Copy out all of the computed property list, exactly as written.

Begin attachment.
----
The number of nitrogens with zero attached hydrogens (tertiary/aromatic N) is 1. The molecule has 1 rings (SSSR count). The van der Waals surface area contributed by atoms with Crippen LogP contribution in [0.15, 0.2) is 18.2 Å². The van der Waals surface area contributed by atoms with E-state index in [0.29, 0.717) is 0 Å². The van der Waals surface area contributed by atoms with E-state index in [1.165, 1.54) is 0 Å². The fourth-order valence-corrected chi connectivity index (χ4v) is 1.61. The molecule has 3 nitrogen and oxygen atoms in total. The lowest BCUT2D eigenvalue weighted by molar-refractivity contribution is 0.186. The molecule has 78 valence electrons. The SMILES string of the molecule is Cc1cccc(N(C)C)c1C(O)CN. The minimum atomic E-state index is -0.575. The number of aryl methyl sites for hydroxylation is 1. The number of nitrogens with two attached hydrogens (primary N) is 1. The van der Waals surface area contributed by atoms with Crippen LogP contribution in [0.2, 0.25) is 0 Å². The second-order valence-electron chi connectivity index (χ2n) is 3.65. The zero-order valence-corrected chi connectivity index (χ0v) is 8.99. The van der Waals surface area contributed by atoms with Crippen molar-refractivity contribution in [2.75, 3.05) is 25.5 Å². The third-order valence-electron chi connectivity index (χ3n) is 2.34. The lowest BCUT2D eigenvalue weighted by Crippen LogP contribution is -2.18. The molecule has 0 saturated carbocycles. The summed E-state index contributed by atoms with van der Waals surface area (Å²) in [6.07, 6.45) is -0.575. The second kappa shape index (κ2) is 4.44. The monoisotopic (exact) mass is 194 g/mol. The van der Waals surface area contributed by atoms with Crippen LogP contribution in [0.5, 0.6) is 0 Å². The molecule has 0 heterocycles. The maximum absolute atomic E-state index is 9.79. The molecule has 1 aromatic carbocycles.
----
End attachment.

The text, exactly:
The number of nitrogens with zero attached hydrogens (tertiary/aromatic N) is 1. The molecule has 1 rings (SSSR count). The van der Waals surface area contributed by atoms with Crippen LogP contribution in [0.15, 0.2) is 18.2 Å². The van der Waals surface area contributed by atoms with E-state index in [0.29, 0.717) is 0 Å². The van der Waals surface area contributed by atoms with E-state index in [1.165, 1.54) is 0 Å². The fourth-order valence-corrected chi connectivity index (χ4v) is 1.61. The molecule has 3 nitrogen and oxygen atoms in total. The lowest BCUT2D eigenvalue weighted by molar-refractivity contribution is 0.186. The molecule has 78 valence electrons. The SMILES string of the molecule is Cc1cccc(N(C)C)c1C(O)CN. The minimum atomic E-state index is -0.575. The number of aryl methyl sites for hydroxylation is 1. The number of nitrogens with two attached hydrogens (primary N) is 1. The van der Waals surface area contributed by atoms with Crippen LogP contribution in [0.2, 0.25) is 0 Å². The second-order valence-electron chi connectivity index (χ2n) is 3.65. The zero-order valence-corrected chi connectivity index (χ0v) is 8.99. The van der Waals surface area contributed by atoms with Crippen molar-refractivity contribution in [2.75, 3.05) is 25.5 Å². The third-order valence-electron chi connectivity index (χ3n) is 2.34. The lowest BCUT2D eigenvalue weighted by Crippen LogP contribution is -2.18. The molecule has 0 saturated carbocycles. The summed E-state index contributed by atoms with van der Waals surface area (Å²) in [6.07, 6.45) is -0.575. The second kappa shape index (κ2) is 4.44. The monoisotopic (exact) mass is 194 g/mol. The van der Waals surface area contributed by atoms with Crippen LogP contribution in [0.5, 0.6) is 0 Å². The molecule has 0 heterocycles. The maximum absolute atomic E-state index is 9.79. The molecule has 1 aromatic carbocycles.